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Abstract

OBJECTIVE

To investigate caregivers’ assessments of outcome in dogs with idiopathic epilepsy (IE) administered levetiracetam (LEV), zonisamide (ZNS), or phenobarbital (PB) monotherapy.

ANIMALS

100 dogs with IE administered LEV (n = 34), ZNS (31), or PB (35) monotherapy between January 1, 2003, and February 6, 2019, and survey responses from their caregivers.

PROCEDURES

Information on duration of therapy, adverse effects (AEs), and outcome was obtained from medical record review and caregiver questionnaire.

RESULTS

A significant improvement in mean quality of life score was reported during monotherapy (7.7; SD, 2.14) compared to before treatment (6.25; SD, 2.63; P < .0001), with no difference identified between monotherapy groups. Compared to ZNS monotherapy, dogs prescribed PB monotherapy had a significantly younger median age at seizure onset (2.6 vs 4.3 years; P = .024). A significant relationship was identified between the occurrence of reported AEs and monotherapy group, with a higher prevalence in the PB group (77% [27/35]) and a lower prevalence in the ZNS group (39% [12/31]; P = .0066). Treatment failure rates for PB, LEV, and ZNS monotherapy were 51%, 35%, and 45%, respectively, with failure attributed most commonly to inadequate seizure control. No significant difference was identified between groups with respect to rate of or time to failure.

CLINICAL RELEVANCE

Most caregivers reported a favorable outcome with administration of LEV, ZNS, or PB monotherapy to dogs with IE. Phenobarbital is associated with the highest prevalence of AEs but no difference in quality of life score. Prospective controlled studies are needed to further compare the efficacy and safety of these monotherapies in dogs with IE.

Open access
in Journal of the American Veterinary Medical Association

Abstract

OBJECTIVE

To investigate the feasibility and pharmacokinetics of cytarabine delivery as a subcutaneous continuous-rate infusion with the Omnipod system.

ANIMALS

6 client-owned dogs diagnosed with meningoencephalomyelitis of unknown etiology were enrolled through the North Carolina State University Veterinary Hospital.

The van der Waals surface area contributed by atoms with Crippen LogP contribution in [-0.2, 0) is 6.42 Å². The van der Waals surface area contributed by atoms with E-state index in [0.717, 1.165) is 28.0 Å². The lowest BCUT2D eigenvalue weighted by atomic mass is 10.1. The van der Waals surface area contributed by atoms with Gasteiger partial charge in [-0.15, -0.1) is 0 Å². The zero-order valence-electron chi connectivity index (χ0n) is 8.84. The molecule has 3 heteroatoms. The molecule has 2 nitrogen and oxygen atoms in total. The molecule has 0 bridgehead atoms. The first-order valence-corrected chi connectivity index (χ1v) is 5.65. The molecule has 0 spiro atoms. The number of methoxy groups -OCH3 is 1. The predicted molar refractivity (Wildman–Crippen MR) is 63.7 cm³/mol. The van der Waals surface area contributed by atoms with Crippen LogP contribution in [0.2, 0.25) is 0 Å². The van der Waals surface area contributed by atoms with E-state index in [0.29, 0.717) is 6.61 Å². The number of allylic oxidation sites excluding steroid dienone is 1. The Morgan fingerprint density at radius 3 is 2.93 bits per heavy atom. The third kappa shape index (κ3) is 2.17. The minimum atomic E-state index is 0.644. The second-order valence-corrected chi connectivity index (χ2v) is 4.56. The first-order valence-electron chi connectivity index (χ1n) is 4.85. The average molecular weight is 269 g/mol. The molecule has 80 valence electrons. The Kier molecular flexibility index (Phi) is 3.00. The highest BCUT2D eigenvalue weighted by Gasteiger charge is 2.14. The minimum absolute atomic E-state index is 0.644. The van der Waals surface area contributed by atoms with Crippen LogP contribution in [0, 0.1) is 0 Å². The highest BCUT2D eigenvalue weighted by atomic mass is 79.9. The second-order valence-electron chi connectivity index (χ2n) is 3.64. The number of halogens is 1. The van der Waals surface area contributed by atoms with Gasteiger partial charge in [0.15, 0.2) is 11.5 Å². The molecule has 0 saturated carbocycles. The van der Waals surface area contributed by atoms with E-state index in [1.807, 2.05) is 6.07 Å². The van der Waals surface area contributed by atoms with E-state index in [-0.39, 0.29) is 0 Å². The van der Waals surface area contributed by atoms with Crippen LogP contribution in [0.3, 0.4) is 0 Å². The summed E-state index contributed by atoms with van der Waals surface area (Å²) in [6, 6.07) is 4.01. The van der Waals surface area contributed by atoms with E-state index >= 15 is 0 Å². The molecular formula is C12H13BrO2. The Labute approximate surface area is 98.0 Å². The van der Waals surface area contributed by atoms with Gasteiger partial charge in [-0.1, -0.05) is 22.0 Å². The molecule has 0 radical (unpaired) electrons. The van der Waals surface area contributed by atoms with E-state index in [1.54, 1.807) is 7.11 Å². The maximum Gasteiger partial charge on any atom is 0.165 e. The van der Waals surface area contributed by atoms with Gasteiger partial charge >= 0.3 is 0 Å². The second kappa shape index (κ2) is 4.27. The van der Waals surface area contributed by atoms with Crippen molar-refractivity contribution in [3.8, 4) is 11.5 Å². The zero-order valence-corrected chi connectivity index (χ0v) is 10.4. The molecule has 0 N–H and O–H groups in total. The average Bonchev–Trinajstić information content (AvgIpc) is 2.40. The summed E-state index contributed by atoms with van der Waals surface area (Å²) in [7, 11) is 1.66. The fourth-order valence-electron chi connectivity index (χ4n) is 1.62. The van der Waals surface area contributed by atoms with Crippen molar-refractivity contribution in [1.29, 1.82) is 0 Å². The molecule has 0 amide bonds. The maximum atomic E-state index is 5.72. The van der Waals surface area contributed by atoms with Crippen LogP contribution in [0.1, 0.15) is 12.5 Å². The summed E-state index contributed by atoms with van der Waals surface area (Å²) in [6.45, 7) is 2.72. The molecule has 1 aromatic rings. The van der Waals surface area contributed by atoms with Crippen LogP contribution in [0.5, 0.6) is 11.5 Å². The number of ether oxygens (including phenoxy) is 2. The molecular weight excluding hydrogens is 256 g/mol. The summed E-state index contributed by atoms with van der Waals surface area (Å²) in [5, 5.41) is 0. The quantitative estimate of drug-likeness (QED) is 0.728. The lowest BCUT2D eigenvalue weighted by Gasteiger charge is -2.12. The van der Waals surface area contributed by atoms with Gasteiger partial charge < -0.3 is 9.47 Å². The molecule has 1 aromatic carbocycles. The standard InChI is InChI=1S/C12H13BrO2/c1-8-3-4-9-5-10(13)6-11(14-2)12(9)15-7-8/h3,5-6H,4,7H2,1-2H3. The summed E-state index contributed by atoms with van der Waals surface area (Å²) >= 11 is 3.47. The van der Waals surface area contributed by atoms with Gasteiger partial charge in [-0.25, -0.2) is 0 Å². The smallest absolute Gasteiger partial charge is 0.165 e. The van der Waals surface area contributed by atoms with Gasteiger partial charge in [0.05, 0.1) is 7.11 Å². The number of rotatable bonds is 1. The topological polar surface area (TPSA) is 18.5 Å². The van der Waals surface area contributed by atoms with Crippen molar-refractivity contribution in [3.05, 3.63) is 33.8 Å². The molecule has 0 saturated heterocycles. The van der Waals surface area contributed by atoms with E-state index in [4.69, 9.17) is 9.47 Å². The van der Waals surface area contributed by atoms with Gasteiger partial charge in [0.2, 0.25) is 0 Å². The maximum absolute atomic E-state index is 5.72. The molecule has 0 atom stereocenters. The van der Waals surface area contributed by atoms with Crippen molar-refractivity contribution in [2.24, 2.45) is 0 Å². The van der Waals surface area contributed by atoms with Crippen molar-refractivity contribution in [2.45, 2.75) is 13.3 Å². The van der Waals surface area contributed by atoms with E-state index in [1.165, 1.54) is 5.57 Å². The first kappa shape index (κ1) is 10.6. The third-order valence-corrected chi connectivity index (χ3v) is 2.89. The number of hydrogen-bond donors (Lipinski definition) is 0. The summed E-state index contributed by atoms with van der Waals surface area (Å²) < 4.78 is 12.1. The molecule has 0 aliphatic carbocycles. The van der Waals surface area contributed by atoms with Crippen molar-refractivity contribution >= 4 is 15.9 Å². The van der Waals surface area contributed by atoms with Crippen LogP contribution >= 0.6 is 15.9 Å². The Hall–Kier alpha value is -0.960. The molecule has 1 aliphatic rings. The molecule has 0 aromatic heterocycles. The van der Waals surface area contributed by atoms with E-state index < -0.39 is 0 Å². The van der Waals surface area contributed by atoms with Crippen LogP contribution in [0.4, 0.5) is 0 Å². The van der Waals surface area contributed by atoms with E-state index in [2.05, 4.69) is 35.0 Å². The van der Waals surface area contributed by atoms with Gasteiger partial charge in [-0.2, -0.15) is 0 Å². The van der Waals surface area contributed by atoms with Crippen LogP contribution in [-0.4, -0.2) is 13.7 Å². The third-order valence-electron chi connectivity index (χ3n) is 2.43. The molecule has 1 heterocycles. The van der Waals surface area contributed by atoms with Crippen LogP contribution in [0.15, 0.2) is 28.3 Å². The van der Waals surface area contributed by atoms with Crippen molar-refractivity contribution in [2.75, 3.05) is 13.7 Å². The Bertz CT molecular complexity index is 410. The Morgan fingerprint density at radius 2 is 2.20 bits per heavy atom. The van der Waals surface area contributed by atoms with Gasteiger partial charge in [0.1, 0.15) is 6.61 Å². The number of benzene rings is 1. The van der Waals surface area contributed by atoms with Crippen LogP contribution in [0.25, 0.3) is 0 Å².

PROCEDURES

Cytarabine was delivered at a rate of 50 mg/m2/hour as an SC continuous-rate infusion over 8 hours using the Omnipod system. Plasma samples were collected at 0, 4, 6, 8, 10, 12, and 14 hours after initiation of the infusion. Plasma cytarabine concentrations were measured by high-pressure liquid chromatography. A nonlinear mixed-effects approach generated population pharmacokinetic parameter estimates.

RESULTS

The mean peak plasma concentration (Cmax) was 7,510 ng/mL (range, 5,040 to 9,690 ng/mL; SD, 1,912.41 ng/mL), average time to Cmax was 7 hours (range, 4 to 8 hours; SD, 1.67 hours), terminal half-life was 1.13 hours (SD, 0.29 hour), and the mean area under the curve was 52,996.82 hours X μg/mL (range, 35,963.67 to 71,848.37 hours X μg/mL; SD, 12,960.90 hours X μg/mL). Cmax concentrations for all dogs were more than 1,000 ng/mL (1.0 μg/mL) at the 4-, 6-, 8-, and 10-hour time points.

CLINICAL RELEVANCE

An SC continuous-rate infusion of cytarabine via the Omnipod system is feasible in dogs and was able to achieve a steady-state concentration of more than 1 μg/mL 4 to 10 hours postinitiation of cytarabine and a Cmax of 7,510 ng/mL (range, 5,040 to 9,690 ng/mL; SD, 1,912.41 ng/mL). These are comparable to values reported previously with IV continuous-rate infusion administration in healthy research Beagles and dogs with meningoencephalomyelitis of unknown etiology.

Open access
in American Journal of Veterinary Research